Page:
Vita’s weavings reflect Art History, Culture

Vita’s weavings reflect Art History, Culture

As a part of our “What’s on your Loom” series, we are featuring the works of Canada-based Fiber Artist Vita Plume. Plume has exhibited her work throughout Canada as well as in the U.S., Poland, Latvia, Japan, and Finland. 


In her latest project, the Alice Webster Suite (2018-2019), a historical, semi-public figure is recalled for the role she played in amassing resources for the New Brunswick Museum (NBM). In 1935, despite the indifference and some outright opposition from the all-male Board of Directors (including her husband), she established the Department of Arts and Industries and was designated its “Honourary Curator”. She gathered a representative group of artifacts and almost single-handedly constructed and installed the permanent exhibition.

An important element of the Alice Webster Suite is a series of woven and embroidered textile fragments dating between 1350 and 1800 that were acquired by Alice Lusk Webster for the NBM. They were purchased originally by the Cranbrook Academy of Art in Bloomfield Hills, Michigan, in 1927.  By 1945, they were deemed peripheral to the Academy’s needs and they were offered to various institutions including the Cooper-Hewitt in New York. It was during a visit there that Lusk Webster saw these pieces and their potential; provincial artisans could study the almost 400 fragments for their vast array of weaving patterns and techniques that would otherwise be unavailable.

Nel at her Loom (2009)

Woven on TC1 | Double Weave | Materials: Woven Shibori, Cotton, Polyolefin

This portrait commemorating a renowned New Brunswick textile artist and colleague, Nel Oudemans (1918-2002), features an incredibly complex juxtaposition of patterns in combination with challenging perspective that is reinforced by the directional dyeing in the foreground.

Fallen Soldiers (2010-2011) – 78 Canadian

Woven on TC1 | Materials: Woven Shibori, Cotton, Polyolefin | Each panel approx. 12” x 7”

Ultimately commemoration is a deliberate act.  Nowhere is this more powerfully displayed than in the profoundly moving statement, Fallen Heroes (2010-2011).  Plume’s motivation for this emotional installation was to honour the individual soldiers who sacrificed their lives in the recent wars in Iraq and Afghanistan.  Its presentation, a methodical grid of penetrating eyes bears silent witness to the individual and collective tragedies that are just one of the devastating realities of war.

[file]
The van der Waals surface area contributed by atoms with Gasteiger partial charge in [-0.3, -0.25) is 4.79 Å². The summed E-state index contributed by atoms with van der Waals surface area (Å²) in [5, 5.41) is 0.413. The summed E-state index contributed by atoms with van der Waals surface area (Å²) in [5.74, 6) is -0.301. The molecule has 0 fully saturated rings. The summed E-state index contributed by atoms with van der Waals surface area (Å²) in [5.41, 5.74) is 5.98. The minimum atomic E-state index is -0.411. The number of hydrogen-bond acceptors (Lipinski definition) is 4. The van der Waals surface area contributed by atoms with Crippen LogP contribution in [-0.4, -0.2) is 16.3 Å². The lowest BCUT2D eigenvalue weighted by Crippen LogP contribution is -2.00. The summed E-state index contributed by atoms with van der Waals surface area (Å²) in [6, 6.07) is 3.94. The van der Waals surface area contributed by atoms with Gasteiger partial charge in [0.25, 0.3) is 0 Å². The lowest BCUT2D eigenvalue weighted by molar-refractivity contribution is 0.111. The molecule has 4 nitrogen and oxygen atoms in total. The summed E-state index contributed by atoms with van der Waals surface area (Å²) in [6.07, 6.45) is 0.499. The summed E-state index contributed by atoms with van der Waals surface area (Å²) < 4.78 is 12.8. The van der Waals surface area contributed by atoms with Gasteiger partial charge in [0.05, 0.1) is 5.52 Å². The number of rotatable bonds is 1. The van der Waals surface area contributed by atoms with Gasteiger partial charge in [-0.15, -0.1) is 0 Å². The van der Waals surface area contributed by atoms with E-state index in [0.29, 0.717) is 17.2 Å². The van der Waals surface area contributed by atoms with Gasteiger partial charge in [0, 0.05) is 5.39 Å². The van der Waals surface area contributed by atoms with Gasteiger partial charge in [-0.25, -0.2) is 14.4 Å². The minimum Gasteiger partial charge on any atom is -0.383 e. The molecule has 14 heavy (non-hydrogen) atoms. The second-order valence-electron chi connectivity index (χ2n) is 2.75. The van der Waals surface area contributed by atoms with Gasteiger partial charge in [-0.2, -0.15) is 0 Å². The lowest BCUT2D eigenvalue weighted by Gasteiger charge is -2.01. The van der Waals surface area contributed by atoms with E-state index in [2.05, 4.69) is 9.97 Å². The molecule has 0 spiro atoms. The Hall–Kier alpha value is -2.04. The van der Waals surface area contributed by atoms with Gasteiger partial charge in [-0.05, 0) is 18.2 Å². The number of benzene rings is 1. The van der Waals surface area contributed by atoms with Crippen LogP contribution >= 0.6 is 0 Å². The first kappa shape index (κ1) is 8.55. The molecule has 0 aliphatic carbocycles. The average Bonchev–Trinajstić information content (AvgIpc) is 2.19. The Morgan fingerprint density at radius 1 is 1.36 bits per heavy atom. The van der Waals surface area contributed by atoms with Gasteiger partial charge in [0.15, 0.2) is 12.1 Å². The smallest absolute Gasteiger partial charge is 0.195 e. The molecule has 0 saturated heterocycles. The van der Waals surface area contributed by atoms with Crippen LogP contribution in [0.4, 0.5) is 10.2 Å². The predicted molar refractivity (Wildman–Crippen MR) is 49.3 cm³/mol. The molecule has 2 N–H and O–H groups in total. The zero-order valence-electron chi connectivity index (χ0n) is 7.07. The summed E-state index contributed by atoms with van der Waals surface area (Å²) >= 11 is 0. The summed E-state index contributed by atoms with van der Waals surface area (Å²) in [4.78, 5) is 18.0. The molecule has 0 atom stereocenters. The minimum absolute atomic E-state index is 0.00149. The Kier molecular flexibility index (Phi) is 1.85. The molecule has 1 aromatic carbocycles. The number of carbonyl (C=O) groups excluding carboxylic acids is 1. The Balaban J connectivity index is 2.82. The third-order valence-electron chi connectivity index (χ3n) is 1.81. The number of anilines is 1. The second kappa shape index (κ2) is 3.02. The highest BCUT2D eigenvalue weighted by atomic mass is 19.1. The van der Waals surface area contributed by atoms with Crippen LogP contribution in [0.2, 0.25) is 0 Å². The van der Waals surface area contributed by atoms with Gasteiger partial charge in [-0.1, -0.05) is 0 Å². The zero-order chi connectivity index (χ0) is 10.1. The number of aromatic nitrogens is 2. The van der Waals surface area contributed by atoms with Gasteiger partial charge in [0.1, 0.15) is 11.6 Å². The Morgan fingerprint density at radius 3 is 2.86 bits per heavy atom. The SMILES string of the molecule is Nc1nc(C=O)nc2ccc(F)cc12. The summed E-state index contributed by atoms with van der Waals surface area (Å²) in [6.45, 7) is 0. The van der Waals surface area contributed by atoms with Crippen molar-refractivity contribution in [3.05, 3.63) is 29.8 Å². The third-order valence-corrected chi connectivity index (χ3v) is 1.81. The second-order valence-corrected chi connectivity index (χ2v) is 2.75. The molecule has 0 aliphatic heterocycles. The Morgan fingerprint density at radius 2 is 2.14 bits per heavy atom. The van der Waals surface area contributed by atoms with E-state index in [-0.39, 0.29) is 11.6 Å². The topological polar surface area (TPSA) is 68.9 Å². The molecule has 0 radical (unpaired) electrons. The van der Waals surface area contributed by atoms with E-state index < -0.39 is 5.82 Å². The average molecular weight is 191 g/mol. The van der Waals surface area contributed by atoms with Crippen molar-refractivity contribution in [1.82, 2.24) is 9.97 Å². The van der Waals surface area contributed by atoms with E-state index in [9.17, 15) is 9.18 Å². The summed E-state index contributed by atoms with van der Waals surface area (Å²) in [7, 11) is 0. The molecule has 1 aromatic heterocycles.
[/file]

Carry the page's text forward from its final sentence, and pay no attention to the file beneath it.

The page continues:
Alice Lusk Webster Suite (2018-2019)

Woven on TC2 | Double Weave | Materials: Cotton, Polyolefin

Little Alice Portrait in Blue Portrait in White Caption Text1 Letter (ing) Letter (ing)


Lusk Webster’s Sketch of Eyes (2019)

In process on TC2 | Double weave | Materials: Cotton, Polyolefin



Vita’s works are being exhibited at the New Brunswick Museum, Saint John, New Brunswick, Canada from June 9 to September 9, 2019. The exhibition catalogues will be available at the Museum Shop as of July 14, 2019.

Peter Larocque (M.A) the Curator of New Brunswick Cultural History & Art New Brunswick Museum, write about Vita’s project…

Scattered photographs, fragments of cloth and written words house stories and memories.  These are the physical and intangible records that Vita Plume collects, studies and considers.  They are her inspiration and, by reflecting on their narratives, she creates elegant and complex weavings that combine her concerns about identity and culture, as well as loss and remembrance.

 Over the past quarter century, Plume, as a textile artist and weaver, has commemorated and commented on subjects as diverse as autobiography, national independence and cultural peril.  She has honoured friends and colleagues, lamented the human cost of war, acknowledged the almost forgotten role of women in craft textile production as well as celebrated how the past is preserved and shared.  Her woven collages symbolize the ongoing transformation of identity through the fusion of ideas, imagery and patterns.  They guide us to a better appreciation of people, social values and ideals.   Through Vita Plume’s sensitivity and insight, the lessons of history speak.


Vita Plume has exhibited her work throughout Canada as well as in the U.S., Poland, Latvia, Japan, and Finland. She holds a Masters in Fine Art from the Nova Scotia College of Art and Design, in Halifax, Nova Scotia. Plume is a retired Associate Professor Emerita at the College of Design at North Carolina State University in Raleigh, N.C. She was the Head of the Textiles Studio at the New Brunswick College of Craft and Design, Fredericton, N.B. (1999 – 2001) and Coordinator and Assistant Professor in the Fibres Program of the Faculty of Fine Arts at Concordia University in Montreal, Quebec (1995-1998). She currently resides in Jemseg, New Brunswick, Canada. She curated an exhibition of the work of textile artist Charlotte Glencross for the Beaverbrook Art Gallery (Fredericton 2013). She serves on the boards of the Queens County Heritage and is currently the Past President (2018-2020) of the Textile Society of America, an organization which provides an international forum for the exchange and dissemination of information about textiles worldwide, from artistic, cultural, economic, historic, political, social, and technical perspectives.